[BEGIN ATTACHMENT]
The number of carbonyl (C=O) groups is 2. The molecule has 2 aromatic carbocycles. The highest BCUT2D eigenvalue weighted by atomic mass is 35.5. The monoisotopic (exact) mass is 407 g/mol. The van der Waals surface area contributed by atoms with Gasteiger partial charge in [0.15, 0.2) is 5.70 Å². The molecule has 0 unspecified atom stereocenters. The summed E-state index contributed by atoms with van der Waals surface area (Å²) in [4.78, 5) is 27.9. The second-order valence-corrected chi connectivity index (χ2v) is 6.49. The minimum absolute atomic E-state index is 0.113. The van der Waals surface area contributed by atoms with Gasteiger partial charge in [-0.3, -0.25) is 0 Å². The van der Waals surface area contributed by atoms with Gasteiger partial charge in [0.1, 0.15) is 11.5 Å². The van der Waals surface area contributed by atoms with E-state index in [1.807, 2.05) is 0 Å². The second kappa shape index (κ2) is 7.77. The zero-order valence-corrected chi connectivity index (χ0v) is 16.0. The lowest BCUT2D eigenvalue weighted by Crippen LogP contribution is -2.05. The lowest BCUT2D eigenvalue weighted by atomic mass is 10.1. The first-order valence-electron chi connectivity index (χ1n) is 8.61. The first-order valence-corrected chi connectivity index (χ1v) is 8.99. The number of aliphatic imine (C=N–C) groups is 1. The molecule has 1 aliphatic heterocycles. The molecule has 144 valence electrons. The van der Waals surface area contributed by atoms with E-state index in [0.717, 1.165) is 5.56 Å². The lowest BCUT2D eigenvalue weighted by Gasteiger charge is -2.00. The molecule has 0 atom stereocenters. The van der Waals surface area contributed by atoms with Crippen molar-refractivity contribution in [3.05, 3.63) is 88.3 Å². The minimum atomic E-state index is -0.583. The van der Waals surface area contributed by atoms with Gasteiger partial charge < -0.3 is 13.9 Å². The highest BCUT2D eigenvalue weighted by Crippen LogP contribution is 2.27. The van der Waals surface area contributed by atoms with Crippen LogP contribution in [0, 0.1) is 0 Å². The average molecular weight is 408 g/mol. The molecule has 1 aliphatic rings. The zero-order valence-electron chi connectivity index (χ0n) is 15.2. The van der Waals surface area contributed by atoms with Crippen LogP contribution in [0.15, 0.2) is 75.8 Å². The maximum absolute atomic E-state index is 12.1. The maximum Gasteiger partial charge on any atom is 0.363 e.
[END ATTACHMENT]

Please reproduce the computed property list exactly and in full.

The number of carbonyl (C=O) groups is 2. The molecule has 2 aromatic carbocycles. The highest BCUT2D eigenvalue weighted by atomic mass is 35.5. The monoisotopic (exact) mass is 407 g/mol. The van der Waals surface area contributed by atoms with Gasteiger partial charge in [0.15, 0.2) is 5.70 Å². The molecule has 0 unspecified atom stereocenters. The summed E-state index contributed by atoms with van der Waals surface area (Å²) in [4.78, 5) is 27.9. The second-order valence-corrected chi connectivity index (χ2v) is 6.49. The minimum absolute atomic E-state index is 0.113. The van der Waals surface area contributed by atoms with Gasteiger partial charge in [-0.3, -0.25) is 0 Å². The van der Waals surface area contributed by atoms with Gasteiger partial charge in [0.1, 0.15) is 11.5 Å². The van der Waals surface area contributed by atoms with E-state index in [1.807, 2.05) is 0 Å². The second kappa shape index (κ2) is 7.77. The zero-order valence-corrected chi connectivity index (χ0v) is 16.0. The lowest BCUT2D eigenvalue weighted by Crippen LogP contribution is -2.05. The lowest BCUT2D eigenvalue weighted by atomic mass is 10.1. The first-order valence-electron chi connectivity index (χ1n) is 8.61. The first-order valence-corrected chi connectivity index (χ1v) is 8.99. The number of aliphatic imine (C=N–C) groups is 1. The molecule has 1 aliphatic heterocycles. The molecule has 144 valence electrons. The van der Waals surface area contributed by atoms with E-state index in [0.717, 1.165) is 5.56 Å². The lowest BCUT2D eigenvalue weighted by Gasteiger charge is -2.00. The molecule has 0 atom stereocenters. The van der Waals surface area contributed by atoms with Crippen molar-refractivity contribution in [3.05, 3.63) is 88.3 Å². The minimum atomic E-state index is -0.583. The van der Waals surface area contributed by atoms with Gasteiger partial charge < -0.3 is 13.9 Å². The highest BCUT2D eigenvalue weighted by Crippen LogP contribution is 2.27. The van der Waals surface area contributed by atoms with Crippen LogP contribution in [0, 0.1) is 0 Å². The average molecular weight is 408 g/mol. The molecule has 1 aliphatic rings. The zero-order valence-electron chi connectivity index (χ0n) is 15.2. The van der Waals surface area contributed by atoms with Crippen LogP contribution in [0.15, 0.2) is 75.8 Å². The maximum absolute atomic E-state index is 12.1. The maximum Gasteiger partial charge on any atom is 0.363 e.